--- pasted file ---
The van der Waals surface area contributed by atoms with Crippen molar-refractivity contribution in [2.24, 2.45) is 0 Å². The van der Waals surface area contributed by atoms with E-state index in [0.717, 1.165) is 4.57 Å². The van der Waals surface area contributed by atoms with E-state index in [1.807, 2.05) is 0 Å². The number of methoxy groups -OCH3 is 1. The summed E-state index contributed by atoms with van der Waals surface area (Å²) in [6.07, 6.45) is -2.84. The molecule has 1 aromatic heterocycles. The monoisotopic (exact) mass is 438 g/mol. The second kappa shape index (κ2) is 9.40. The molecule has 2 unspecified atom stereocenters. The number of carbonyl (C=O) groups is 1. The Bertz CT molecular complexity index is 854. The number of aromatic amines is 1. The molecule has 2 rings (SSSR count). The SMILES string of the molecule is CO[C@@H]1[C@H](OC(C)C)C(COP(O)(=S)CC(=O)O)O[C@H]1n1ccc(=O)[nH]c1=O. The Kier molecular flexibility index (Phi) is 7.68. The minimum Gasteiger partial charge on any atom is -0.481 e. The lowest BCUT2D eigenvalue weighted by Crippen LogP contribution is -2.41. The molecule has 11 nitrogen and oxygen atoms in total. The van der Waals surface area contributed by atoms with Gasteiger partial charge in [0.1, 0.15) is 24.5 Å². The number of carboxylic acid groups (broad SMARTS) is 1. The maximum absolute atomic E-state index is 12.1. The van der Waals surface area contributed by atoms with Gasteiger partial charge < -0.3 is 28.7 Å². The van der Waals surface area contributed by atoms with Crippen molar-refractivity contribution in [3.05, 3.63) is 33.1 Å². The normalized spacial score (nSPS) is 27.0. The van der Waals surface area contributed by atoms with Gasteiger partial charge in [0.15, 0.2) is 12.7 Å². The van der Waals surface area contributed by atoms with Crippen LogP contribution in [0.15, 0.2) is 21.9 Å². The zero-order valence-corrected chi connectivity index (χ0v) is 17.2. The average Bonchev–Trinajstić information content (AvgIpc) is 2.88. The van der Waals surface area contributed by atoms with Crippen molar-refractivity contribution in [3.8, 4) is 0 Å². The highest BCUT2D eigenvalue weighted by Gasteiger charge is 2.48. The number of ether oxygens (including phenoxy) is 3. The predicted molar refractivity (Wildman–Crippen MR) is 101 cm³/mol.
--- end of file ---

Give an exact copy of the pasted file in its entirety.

The van der Waals surface area contributed by atoms with Crippen molar-refractivity contribution in [2.24, 2.45) is 0 Å². The van der Waals surface area contributed by atoms with E-state index in [0.717, 1.165) is 4.57 Å². The van der Waals surface area contributed by atoms with E-state index in [1.807, 2.05) is 0 Å². The number of methoxy groups -OCH3 is 1. The summed E-state index contributed by atoms with van der Waals surface area (Å²) in [6.07, 6.45) is -2.84. The molecule has 1 aromatic heterocycles. The monoisotopic (exact) mass is 438 g/mol. The second kappa shape index (κ2) is 9.40. The molecule has 2 unspecified atom stereocenters. The number of carbonyl (C=O) groups is 1. The Bertz CT molecular complexity index is 854. The number of aromatic amines is 1. The molecule has 2 rings (SSSR count). The SMILES string of the molecule is CO[C@@H]1[C@H](OC(C)C)C(COP(O)(=S)CC(=O)O)O[C@H]1n1ccc(=O)[nH]c1=O. The Kier molecular flexibility index (Phi) is 7.68. The minimum Gasteiger partial charge on any atom is -0.481 e. The lowest BCUT2D eigenvalue weighted by Crippen LogP contribution is -2.41. The molecule has 11 nitrogen and oxygen atoms in total. The van der Waals surface area contributed by atoms with Gasteiger partial charge in [0.1, 0.15) is 24.5 Å². The number of carboxylic acid groups (broad SMARTS) is 1. The maximum absolute atomic E-state index is 12.1. The van der Waals surface area contributed by atoms with Gasteiger partial charge < -0.3 is 28.7 Å². The van der Waals surface area contributed by atoms with Crippen molar-refractivity contribution in [3.05, 3.63) is 33.1 Å². The normalized spacial score (nSPS) is 27.0. The van der Waals surface area contributed by atoms with Gasteiger partial charge in [0.15, 0.2) is 12.7 Å². The van der Waals surface area contributed by atoms with Crippen LogP contribution in [0.15, 0.2) is 21.9 Å². The zero-order valence-corrected chi connectivity index (χ0v) is 17.2. The average Bonchev–Trinajstić information content (AvgIpc) is 2.88. The van der Waals surface area contributed by atoms with Crippen molar-refractivity contribution in [3.8, 4) is 0 Å². The highest BCUT2D eigenvalue weighted by Gasteiger charge is 2.48. The number of ether oxygens (including phenoxy) is 3. The predicted molar refractivity (Wildman–Crippen MR) is 101 cm³/mol.